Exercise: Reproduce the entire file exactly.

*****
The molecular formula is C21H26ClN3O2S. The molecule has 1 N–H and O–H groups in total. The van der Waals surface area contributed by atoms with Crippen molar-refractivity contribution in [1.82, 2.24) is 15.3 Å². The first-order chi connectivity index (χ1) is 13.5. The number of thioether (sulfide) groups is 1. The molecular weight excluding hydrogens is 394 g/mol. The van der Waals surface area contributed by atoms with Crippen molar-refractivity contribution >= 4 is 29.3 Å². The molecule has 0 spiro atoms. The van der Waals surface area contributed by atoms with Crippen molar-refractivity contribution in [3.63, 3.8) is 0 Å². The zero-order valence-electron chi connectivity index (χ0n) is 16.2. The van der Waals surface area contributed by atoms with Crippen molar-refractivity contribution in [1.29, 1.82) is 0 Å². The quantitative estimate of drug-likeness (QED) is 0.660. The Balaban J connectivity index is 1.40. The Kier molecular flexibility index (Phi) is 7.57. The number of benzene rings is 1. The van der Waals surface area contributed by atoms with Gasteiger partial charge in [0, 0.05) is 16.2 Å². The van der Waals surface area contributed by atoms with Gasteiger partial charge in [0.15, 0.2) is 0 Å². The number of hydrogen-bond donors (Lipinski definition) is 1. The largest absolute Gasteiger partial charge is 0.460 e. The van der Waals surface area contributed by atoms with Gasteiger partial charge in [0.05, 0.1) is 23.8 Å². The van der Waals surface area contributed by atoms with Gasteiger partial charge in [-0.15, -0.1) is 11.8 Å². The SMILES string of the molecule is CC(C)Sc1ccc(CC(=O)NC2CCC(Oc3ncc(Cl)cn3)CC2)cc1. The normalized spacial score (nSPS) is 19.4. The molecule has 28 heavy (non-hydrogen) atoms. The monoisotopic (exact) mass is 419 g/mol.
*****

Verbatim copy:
The molecular formula is C21H26ClN3O2S. The molecule has 1 N–H and O–H groups in total. The van der Waals surface area contributed by atoms with Crippen molar-refractivity contribution in [1.82, 2.24) is 15.3 Å². The first-order chi connectivity index (χ1) is 13.5. The number of thioether (sulfide) groups is 1. The molecular weight excluding hydrogens is 394 g/mol. The van der Waals surface area contributed by atoms with Crippen molar-refractivity contribution >= 4 is 29.3 Å². The molecule has 0 spiro atoms. The van der Waals surface area contributed by atoms with Crippen molar-refractivity contribution in [3.63, 3.8) is 0 Å². The zero-order valence-electron chi connectivity index (χ0n) is 16.2. The van der Waals surface area contributed by atoms with Crippen molar-refractivity contribution in [1.29, 1.82) is 0 Å². The quantitative estimate of drug-likeness (QED) is 0.660. The Balaban J connectivity index is 1.40. The Kier molecular flexibility index (Phi) is 7.57. The number of benzene rings is 1. The van der Waals surface area contributed by atoms with Gasteiger partial charge in [0, 0.05) is 16.2 Å². The van der Waals surface area contributed by atoms with Gasteiger partial charge in [0.15, 0.2) is 0 Å². The number of hydrogen-bond donors (Lipinski definition) is 1. The largest absolute Gasteiger partial charge is 0.460 e. The van der Waals surface area contributed by atoms with Gasteiger partial charge in [0.05, 0.1) is 23.8 Å². The van der Waals surface area contributed by atoms with Gasteiger partial charge in [-0.15, -0.1) is 11.8 Å². The SMILES string of the molecule is CC(C)Sc1ccc(CC(=O)NC2CCC(Oc3ncc(Cl)cn3)CC2)cc1. The normalized spacial score (nSPS) is 19.4. The molecule has 28 heavy (non-hydrogen) atoms. The monoisotopic (exact) mass is 419 g/mol.